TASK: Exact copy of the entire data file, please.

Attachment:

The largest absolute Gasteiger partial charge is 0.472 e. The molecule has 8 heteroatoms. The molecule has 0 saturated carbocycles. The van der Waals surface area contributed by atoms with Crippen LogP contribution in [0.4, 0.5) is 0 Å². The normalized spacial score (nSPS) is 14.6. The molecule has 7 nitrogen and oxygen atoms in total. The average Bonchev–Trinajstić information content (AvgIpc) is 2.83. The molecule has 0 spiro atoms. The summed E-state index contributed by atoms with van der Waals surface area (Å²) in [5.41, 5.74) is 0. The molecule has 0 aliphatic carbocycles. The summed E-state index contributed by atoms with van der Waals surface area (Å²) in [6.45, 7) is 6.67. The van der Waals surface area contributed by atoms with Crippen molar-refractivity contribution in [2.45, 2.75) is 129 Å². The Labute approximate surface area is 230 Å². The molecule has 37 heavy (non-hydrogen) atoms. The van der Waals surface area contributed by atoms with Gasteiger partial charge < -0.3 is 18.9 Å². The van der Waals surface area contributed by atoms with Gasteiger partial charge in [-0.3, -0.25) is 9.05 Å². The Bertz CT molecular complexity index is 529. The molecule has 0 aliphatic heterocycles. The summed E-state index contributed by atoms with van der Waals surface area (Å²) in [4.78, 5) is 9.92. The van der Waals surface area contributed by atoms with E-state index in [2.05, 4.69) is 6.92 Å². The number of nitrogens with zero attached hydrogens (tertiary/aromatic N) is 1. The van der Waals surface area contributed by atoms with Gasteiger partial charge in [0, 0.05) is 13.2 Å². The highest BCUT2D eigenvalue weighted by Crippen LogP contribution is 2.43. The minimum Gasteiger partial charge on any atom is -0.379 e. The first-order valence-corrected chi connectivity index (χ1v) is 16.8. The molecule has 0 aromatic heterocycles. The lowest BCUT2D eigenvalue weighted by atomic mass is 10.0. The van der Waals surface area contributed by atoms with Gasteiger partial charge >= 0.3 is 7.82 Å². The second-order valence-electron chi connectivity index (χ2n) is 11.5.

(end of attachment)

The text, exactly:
The largest absolute Gasteiger partial charge is 0.472 e. The molecule has 8 heteroatoms. The molecule has 0 saturated carbocycles. The van der Waals surface area contributed by atoms with Crippen LogP contribution in [0.4, 0.5) is 0 Å². The normalized spacial score (nSPS) is 14.6. The molecule has 7 nitrogen and oxygen atoms in total. The average Bonchev–Trinajstić information content (AvgIpc) is 2.83. The molecule has 0 spiro atoms. The summed E-state index contributed by atoms with van der Waals surface area (Å²) in [5.41, 5.74) is 0. The molecule has 0 aliphatic carbocycles. The summed E-state index contributed by atoms with van der Waals surface area (Å²) in [6.45, 7) is 6.67. The van der Waals surface area contributed by atoms with Crippen molar-refractivity contribution in [2.45, 2.75) is 129 Å². The Labute approximate surface area is 230 Å². The molecule has 37 heavy (non-hydrogen) atoms. The van der Waals surface area contributed by atoms with Gasteiger partial charge < -0.3 is 18.9 Å². The van der Waals surface area contributed by atoms with Gasteiger partial charge in [-0.3, -0.25) is 9.05 Å². The Bertz CT molecular complexity index is 529. The molecule has 0 aliphatic heterocycles. The summed E-state index contributed by atoms with van der Waals surface area (Å²) in [4.78, 5) is 9.92. The van der Waals surface area contributed by atoms with E-state index in [2.05, 4.69) is 6.92 Å². The number of nitrogens with zero attached hydrogens (tertiary/aromatic N) is 1. The van der Waals surface area contributed by atoms with Gasteiger partial charge in [0, 0.05) is 13.2 Å². The highest BCUT2D eigenvalue weighted by Crippen LogP contribution is 2.43. The minimum Gasteiger partial charge on any atom is -0.379 e. The first-order valence-corrected chi connectivity index (χ1v) is 16.8. The molecule has 0 aromatic heterocycles. The lowest BCUT2D eigenvalue weighted by atomic mass is 10.0. The van der Waals surface area contributed by atoms with Gasteiger partial charge >= 0.3 is 7.82 Å². The second-order valence-electron chi connectivity index (χ2n) is 11.5.